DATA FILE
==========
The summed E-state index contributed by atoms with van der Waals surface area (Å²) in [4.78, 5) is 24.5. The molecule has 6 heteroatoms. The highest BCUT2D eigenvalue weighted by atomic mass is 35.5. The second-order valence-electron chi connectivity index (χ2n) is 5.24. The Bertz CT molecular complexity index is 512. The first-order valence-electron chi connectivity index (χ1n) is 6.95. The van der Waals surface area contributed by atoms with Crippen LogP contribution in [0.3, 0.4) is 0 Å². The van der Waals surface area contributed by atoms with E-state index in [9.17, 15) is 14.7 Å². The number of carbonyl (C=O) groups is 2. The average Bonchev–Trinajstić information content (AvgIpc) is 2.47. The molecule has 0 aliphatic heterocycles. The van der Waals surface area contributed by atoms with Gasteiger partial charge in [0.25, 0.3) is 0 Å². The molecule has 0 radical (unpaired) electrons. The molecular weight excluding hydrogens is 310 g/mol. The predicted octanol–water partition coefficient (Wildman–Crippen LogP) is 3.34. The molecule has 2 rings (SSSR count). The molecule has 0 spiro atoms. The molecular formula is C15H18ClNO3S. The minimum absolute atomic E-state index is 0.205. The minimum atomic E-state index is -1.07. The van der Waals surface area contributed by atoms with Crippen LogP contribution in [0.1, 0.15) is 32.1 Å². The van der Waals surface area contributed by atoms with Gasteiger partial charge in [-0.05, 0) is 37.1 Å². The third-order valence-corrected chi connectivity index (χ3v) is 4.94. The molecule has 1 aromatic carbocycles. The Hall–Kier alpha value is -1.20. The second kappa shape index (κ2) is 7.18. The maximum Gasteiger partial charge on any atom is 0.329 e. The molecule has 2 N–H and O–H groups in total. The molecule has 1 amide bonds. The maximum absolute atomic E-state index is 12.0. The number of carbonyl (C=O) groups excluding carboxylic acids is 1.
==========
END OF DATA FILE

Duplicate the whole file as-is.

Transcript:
The summed E-state index contributed by atoms with van der Waals surface area (Å²) in [4.78, 5) is 24.5. The molecule has 6 heteroatoms. The highest BCUT2D eigenvalue weighted by atomic mass is 35.5. The second-order valence-electron chi connectivity index (χ2n) is 5.24. The Bertz CT molecular complexity index is 512. The first-order valence-electron chi connectivity index (χ1n) is 6.95. The van der Waals surface area contributed by atoms with Crippen LogP contribution in [0.3, 0.4) is 0 Å². The van der Waals surface area contributed by atoms with E-state index in [9.17, 15) is 14.7 Å². The number of carbonyl (C=O) groups is 2. The average Bonchev–Trinajstić information content (AvgIpc) is 2.47. The molecule has 0 aliphatic heterocycles. The van der Waals surface area contributed by atoms with Gasteiger partial charge in [0.25, 0.3) is 0 Å². The molecule has 0 radical (unpaired) electrons. The molecular weight excluding hydrogens is 310 g/mol. The predicted octanol–water partition coefficient (Wildman–Crippen LogP) is 3.34. The molecule has 2 rings (SSSR count). The molecule has 0 spiro atoms. The molecular formula is C15H18ClNO3S. The minimum absolute atomic E-state index is 0.205. The minimum atomic E-state index is -1.07. The van der Waals surface area contributed by atoms with Crippen LogP contribution in [0.1, 0.15) is 32.1 Å². The van der Waals surface area contributed by atoms with Gasteiger partial charge in [-0.05, 0) is 37.1 Å². The third-order valence-corrected chi connectivity index (χ3v) is 4.94. The molecule has 1 aromatic carbocycles. The Hall–Kier alpha value is -1.20. The second kappa shape index (κ2) is 7.18. The maximum Gasteiger partial charge on any atom is 0.329 e. The molecule has 2 N–H and O–H groups in total. The molecule has 1 amide bonds. The maximum absolute atomic E-state index is 12.0. The number of carbonyl (C=O) groups excluding carboxylic acids is 1.